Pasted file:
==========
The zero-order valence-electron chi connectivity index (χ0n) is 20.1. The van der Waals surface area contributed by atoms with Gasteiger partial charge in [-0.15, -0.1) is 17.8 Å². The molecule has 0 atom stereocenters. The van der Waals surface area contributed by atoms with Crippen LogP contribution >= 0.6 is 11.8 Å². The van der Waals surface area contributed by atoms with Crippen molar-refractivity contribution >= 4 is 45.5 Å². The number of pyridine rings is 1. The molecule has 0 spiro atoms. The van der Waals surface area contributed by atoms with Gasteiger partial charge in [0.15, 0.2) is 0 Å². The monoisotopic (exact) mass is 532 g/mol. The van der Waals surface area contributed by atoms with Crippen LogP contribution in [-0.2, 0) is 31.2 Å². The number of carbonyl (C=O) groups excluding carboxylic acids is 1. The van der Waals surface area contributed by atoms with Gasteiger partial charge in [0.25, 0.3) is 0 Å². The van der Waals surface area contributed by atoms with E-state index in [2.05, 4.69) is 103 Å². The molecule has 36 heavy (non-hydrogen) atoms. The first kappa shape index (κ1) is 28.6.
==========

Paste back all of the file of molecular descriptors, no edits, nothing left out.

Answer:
The zero-order valence-electron chi connectivity index (χ0n) is 20.1. The van der Waals surface area contributed by atoms with Gasteiger partial charge in [-0.15, -0.1) is 17.8 Å². The molecule has 0 atom stereocenters. The van der Waals surface area contributed by atoms with Crippen LogP contribution >= 0.6 is 11.8 Å². The van der Waals surface area contributed by atoms with Crippen molar-refractivity contribution >= 4 is 45.5 Å². The number of pyridine rings is 1. The molecule has 0 spiro atoms. The van der Waals surface area contributed by atoms with Gasteiger partial charge in [0.15, 0.2) is 0 Å². The monoisotopic (exact) mass is 532 g/mol. The van der Waals surface area contributed by atoms with Crippen LogP contribution in [-0.2, 0) is 31.2 Å². The number of carbonyl (C=O) groups excluding carboxylic acids is 1. The van der Waals surface area contributed by atoms with Gasteiger partial charge in [0.25, 0.3) is 0 Å². The van der Waals surface area contributed by atoms with E-state index in [2.05, 4.69) is 103 Å². The molecule has 36 heavy (non-hydrogen) atoms. The first kappa shape index (κ1) is 28.6.